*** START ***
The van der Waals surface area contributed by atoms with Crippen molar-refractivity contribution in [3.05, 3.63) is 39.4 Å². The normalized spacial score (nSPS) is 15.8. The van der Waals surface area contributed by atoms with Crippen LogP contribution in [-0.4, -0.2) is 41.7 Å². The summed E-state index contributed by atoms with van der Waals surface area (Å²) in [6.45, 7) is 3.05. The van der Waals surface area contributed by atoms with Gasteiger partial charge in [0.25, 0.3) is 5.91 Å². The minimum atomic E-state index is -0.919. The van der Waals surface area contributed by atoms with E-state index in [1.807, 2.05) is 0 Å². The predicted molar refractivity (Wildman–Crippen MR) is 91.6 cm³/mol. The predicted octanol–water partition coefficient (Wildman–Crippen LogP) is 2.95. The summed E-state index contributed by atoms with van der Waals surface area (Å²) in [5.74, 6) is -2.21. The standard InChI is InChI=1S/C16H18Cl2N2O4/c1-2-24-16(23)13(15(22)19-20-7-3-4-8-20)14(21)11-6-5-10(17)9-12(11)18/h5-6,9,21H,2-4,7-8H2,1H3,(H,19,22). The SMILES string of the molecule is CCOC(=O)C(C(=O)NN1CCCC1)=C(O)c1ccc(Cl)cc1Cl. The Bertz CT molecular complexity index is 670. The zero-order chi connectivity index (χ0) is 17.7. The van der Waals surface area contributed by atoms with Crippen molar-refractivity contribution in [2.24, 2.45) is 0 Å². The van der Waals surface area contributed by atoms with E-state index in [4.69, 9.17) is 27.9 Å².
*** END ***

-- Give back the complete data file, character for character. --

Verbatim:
The van der Waals surface area contributed by atoms with Crippen molar-refractivity contribution in [3.05, 3.63) is 39.4 Å². The normalized spacial score (nSPS) is 15.8. The van der Waals surface area contributed by atoms with Crippen LogP contribution in [-0.4, -0.2) is 41.7 Å². The summed E-state index contributed by atoms with van der Waals surface area (Å²) in [6.45, 7) is 3.05. The van der Waals surface area contributed by atoms with Gasteiger partial charge in [0.25, 0.3) is 5.91 Å². The minimum atomic E-state index is -0.919. The van der Waals surface area contributed by atoms with E-state index in [1.807, 2.05) is 0 Å². The predicted molar refractivity (Wildman–Crippen MR) is 91.6 cm³/mol. The predicted octanol–water partition coefficient (Wildman–Crippen LogP) is 2.95. The summed E-state index contributed by atoms with van der Waals surface area (Å²) in [5.74, 6) is -2.21. The standard InChI is InChI=1S/C16H18Cl2N2O4/c1-2-24-16(23)13(15(22)19-20-7-3-4-8-20)14(21)11-6-5-10(17)9-12(11)18/h5-6,9,21H,2-4,7-8H2,1H3,(H,19,22). The SMILES string of the molecule is CCOC(=O)C(C(=O)NN1CCCC1)=C(O)c1ccc(Cl)cc1Cl. The Bertz CT molecular complexity index is 670. The zero-order chi connectivity index (χ0) is 17.7. The van der Waals surface area contributed by atoms with Crippen molar-refractivity contribution in [2.24, 2.45) is 0 Å². The van der Waals surface area contributed by atoms with E-state index in [4.69, 9.17) is 27.9 Å².